IDEAS home Printed from https://ideas.repec.org/p/pad/wpaper/0248.html
   My bibliography  Save this paper

Do Immigrants Make Us Safer? Crime, Immigration, and the Labor Market

Author

Listed:
  • Thomas Bassetti

    (Department of Economics and Management, University of Padova and CICSE)

  • Luca Corazzini

    (Department of Economic Sciences, University of Venice)

  • Darwin Cortes

    (Facultad de Economia, Universidad del Rosario)

  • Luca Nunziata

    (DSEA, University of Padova and IZA)

Abstract

We present a two-country labor matching model to account for the existing, inconclusive empirical evidence on the relationship between immigration and crime. According to our model, inflows of relatively un- skilled immigrants negatively affect the labor market equilibrium and, therefore, sharpen criminal activities. On the other hand, inflows of relatively skilled immigrants boost economic activity and reduce the crime rate. Given this preliminary result, we endogenize the migration decision, showing that the host country’ s labor-market characteristics are crucial in determining the impact of migrants on crime rate. Countries characterized by low unemployment rates attract both skilled and unskilled immigrants, making the direction of the relationship between immigration and crime unclear. Countries with high unemployment rates attract only unskilled workers, thus favoring the emergence of a positive relationship between immigration and crime. We test the theoretical predictions of our model on a panel of 97 regions located in 12 European host countries built by combining the European Social Survey and the Eurostat Labor Force Survey. We identify a threshold level of unemployment rate above which the crime rate positively responds to immigration.

Suggested Citation

  • Thomas Bassetti & Luca Corazzini & Darwin Cortes & Luca Nunziata, 2020. "Do Immigrants Make Us Safer? Crime, Immigration, and the Labor Market," "Marco Fanno" Working Papers 0248, Dipartimento di Scienze Economiche "Marco Fanno".
  • Handle: RePEc:pad:wpaper:0248
    as

    Download full text from publisher

    File URL: https://economia.unipd.it/sites/economia.unipd.it/files/20200248.pdf
    Download Restriction: no
    ---><---

    More about this item

    Keywords

    Immigration; Crime; Labor Market; Frictional Unemployment;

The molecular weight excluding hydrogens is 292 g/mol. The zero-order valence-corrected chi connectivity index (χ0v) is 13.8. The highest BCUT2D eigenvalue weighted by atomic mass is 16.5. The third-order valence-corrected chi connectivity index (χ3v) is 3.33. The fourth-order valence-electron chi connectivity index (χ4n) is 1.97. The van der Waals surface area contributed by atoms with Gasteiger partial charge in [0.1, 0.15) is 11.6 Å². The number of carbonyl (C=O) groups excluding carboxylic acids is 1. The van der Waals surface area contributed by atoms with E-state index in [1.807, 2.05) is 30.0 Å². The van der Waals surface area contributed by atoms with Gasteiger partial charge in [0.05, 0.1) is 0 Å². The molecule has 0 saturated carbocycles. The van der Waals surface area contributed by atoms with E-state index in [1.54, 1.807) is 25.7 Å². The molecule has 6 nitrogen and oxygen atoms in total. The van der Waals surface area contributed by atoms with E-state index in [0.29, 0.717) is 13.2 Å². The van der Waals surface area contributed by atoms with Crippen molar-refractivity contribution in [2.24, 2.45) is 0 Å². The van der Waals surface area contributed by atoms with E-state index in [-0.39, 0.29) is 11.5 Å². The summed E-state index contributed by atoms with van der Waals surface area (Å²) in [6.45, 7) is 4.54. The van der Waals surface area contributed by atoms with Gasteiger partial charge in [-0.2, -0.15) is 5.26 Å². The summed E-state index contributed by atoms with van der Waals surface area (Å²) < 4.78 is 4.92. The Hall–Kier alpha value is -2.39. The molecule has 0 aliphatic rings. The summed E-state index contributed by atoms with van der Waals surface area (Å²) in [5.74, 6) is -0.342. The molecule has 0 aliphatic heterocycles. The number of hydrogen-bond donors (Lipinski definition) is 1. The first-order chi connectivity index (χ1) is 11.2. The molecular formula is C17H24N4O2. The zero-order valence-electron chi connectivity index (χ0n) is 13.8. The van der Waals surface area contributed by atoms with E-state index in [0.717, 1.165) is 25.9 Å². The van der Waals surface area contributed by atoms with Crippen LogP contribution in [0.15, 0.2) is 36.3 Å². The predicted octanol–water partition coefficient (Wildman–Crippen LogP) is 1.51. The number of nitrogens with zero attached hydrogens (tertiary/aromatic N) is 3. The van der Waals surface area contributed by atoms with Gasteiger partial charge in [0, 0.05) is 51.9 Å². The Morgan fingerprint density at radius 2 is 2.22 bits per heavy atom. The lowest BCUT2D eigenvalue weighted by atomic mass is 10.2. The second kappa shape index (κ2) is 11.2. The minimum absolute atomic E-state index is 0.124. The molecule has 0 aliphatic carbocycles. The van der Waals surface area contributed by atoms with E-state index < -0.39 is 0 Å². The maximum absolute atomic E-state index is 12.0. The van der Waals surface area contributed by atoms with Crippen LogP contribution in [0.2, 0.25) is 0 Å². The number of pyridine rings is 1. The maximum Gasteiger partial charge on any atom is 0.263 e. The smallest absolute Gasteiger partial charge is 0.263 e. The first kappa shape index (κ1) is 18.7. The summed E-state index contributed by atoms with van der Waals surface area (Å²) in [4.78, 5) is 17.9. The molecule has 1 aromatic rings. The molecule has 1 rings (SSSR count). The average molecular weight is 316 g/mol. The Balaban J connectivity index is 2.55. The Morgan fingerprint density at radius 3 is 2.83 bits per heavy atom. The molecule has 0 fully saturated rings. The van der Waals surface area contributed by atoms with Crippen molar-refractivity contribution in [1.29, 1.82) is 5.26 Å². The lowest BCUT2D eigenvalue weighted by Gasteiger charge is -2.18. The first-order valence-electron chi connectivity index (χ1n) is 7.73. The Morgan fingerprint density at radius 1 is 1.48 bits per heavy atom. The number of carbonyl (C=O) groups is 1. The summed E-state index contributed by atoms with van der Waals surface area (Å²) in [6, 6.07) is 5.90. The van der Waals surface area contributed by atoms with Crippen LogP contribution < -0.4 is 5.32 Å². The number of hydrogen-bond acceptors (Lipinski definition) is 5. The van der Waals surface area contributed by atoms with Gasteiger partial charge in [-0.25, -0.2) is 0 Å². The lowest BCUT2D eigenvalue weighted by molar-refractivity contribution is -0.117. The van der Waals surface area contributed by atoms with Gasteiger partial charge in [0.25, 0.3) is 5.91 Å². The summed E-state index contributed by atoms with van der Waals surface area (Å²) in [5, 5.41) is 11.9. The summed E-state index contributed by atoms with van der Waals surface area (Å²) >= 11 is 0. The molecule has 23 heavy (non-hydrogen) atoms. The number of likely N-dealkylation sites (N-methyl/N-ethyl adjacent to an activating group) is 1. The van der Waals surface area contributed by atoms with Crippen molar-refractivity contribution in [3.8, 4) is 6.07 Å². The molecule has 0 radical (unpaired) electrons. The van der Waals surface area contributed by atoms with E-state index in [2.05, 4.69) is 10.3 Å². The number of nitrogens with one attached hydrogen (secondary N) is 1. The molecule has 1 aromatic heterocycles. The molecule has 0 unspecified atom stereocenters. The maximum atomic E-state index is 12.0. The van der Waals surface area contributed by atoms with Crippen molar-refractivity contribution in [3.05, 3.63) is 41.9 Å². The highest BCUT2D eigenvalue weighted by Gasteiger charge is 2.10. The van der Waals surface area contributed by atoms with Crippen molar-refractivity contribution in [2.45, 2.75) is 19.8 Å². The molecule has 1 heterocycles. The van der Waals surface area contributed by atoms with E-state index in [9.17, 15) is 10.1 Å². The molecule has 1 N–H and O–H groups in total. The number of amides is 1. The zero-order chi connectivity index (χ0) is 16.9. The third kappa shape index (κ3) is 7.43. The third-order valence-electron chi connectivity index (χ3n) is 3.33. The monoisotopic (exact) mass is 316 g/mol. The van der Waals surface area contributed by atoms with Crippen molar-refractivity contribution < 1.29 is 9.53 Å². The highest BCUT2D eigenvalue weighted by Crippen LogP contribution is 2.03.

All these keywords.

    JEL classification:

    • F22 - International Economics - - International Factor Movements and International Business - - - International Migration
    • J61 - Labor and Demographic Economics - - Mobility, Unemployment, Vacancies, and Immigrant Workers - - - Geographic Labor Mobility; Immigrant Workers
    • J64 - Labor and Demographic Economics - - Mobility, Unemployment, Vacancies, and Immigrant Workers - - - Unemployment: Models, Duration, Incidence, and Job Search
    • K42 - Law and Economics - - Legal Procedure, the Legal System, and Illegal Behavior - - - Illegal Behavior and the Enforcement of Law

    NEP fields

    This paper has been announced in the following NEP Reports:

    Statistics

    Access and download statistics

    Corrections

    All material on this site has been provided by the respective publishers and authors. You can help correct errors and omissions. When requesting a correction, please mention this item's handle: RePEc:pad:wpaper:0248. See general information about how to correct material in RePEc.

    For technical questions regarding this item, or to correct its authors, title, abstract, bibliographic or download information, contact: . General contact details of provider: https://edirc.repec.org/data/dspadit.html .

    If you have authored this item and are not yet registered with RePEc, we encourage you to do it here. This allows to link your profile to this item. It also allows you to accept potential citations to this item that we are uncertain about.

    We have no bibliographic references for this item. You can help adding them by using this form .

    If you know of missing items citing this one, you can help us creating those links by adding the relevant references in the same way as above, for each refering item. If you are a registered author of this item, you may also want to check the "citations" tab in your RePEc Author Service profile, as there may be some citations waiting for confirmation.

    For technical questions regarding this item, or to correct its authors, title, abstract, bibliographic or download information, contact: Raffaele Dei Campielisi (email available below). General contact details of provider: https://edirc.repec.org/data/dspadit.html .

    Please note that corrections may take a couple of weeks to filter through the various RePEc services.

    IDEAS is a RePEc service hosted by the Research Division of the Federal Reserve Bank of St. Louis . RePEc uses bibliographic data supplied by the respective publishers.